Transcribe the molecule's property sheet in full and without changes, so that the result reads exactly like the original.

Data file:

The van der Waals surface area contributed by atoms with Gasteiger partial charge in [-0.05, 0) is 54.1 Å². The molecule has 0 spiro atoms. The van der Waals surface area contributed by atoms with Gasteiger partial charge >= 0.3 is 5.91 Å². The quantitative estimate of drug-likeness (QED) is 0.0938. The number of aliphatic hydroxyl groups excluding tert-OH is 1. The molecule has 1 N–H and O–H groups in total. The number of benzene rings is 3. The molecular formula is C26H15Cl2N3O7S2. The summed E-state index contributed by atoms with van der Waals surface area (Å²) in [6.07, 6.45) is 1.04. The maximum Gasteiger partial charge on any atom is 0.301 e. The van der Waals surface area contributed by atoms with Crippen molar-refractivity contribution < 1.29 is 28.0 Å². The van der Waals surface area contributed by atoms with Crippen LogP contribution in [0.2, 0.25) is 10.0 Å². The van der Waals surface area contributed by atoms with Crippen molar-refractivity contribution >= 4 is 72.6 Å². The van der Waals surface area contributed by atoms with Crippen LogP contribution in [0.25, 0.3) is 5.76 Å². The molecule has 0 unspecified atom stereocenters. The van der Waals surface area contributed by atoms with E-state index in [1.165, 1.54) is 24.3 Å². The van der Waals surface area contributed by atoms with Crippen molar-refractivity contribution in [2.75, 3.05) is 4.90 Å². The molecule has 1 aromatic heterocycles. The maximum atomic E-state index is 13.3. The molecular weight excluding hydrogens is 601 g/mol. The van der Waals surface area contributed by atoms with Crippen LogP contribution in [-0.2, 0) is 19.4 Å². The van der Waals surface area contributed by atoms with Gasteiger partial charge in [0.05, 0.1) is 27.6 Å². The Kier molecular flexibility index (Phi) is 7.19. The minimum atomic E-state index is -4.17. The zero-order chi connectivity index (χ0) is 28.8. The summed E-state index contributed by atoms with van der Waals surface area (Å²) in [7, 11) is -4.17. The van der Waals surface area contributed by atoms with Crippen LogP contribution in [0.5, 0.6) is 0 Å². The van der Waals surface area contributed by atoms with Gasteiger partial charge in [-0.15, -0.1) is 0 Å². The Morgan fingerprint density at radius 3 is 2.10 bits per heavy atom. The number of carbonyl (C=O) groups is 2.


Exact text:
The van der Waals surface area contributed by atoms with Gasteiger partial charge in [-0.05, 0) is 54.1 Å². The molecule has 0 spiro atoms. The van der Waals surface area contributed by atoms with Gasteiger partial charge >= 0.3 is 5.91 Å². The quantitative estimate of drug-likeness (QED) is 0.0938. The number of aliphatic hydroxyl groups excluding tert-OH is 1. The molecule has 1 N–H and O–H groups in total. The number of benzene rings is 3. The molecular formula is C26H15Cl2N3O7S2. The summed E-state index contributed by atoms with van der Waals surface area (Å²) in [6.07, 6.45) is 1.04. The maximum Gasteiger partial charge on any atom is 0.301 e. The van der Waals surface area contributed by atoms with Crippen molar-refractivity contribution < 1.29 is 28.0 Å². The van der Waals surface area contributed by atoms with Crippen LogP contribution in [0.2, 0.25) is 10.0 Å². The van der Waals surface area contributed by atoms with Crippen molar-refractivity contribution >= 4 is 72.6 Å². The van der Waals surface area contributed by atoms with Crippen LogP contribution in [0.25, 0.3) is 5.76 Å². The molecule has 0 unspecified atom stereocenters. The van der Waals surface area contributed by atoms with E-state index in [1.165, 1.54) is 24.3 Å². The van der Waals surface area contributed by atoms with Crippen molar-refractivity contribution in [2.75, 3.05) is 4.90 Å². The molecule has 1 aromatic heterocycles. The maximum atomic E-state index is 13.3. The molecular weight excluding hydrogens is 601 g/mol. The van der Waals surface area contributed by atoms with Crippen LogP contribution in [-0.2, 0) is 19.4 Å². The van der Waals surface area contributed by atoms with Gasteiger partial charge in [0.05, 0.1) is 27.6 Å². The Kier molecular flexibility index (Phi) is 7.19. The minimum atomic E-state index is -4.17. The zero-order chi connectivity index (χ0) is 28.8. The summed E-state index contributed by atoms with van der Waals surface area (Å²) in [7, 11) is -4.17. The van der Waals surface area contributed by atoms with Crippen LogP contribution in [0.5, 0.6) is 0 Å². The van der Waals surface area contributed by atoms with Gasteiger partial charge in [-0.15, -0.1) is 0 Å². The Morgan fingerprint density at radius 3 is 2.10 bits per heavy atom. The number of carbonyl (C=O) groups is 2.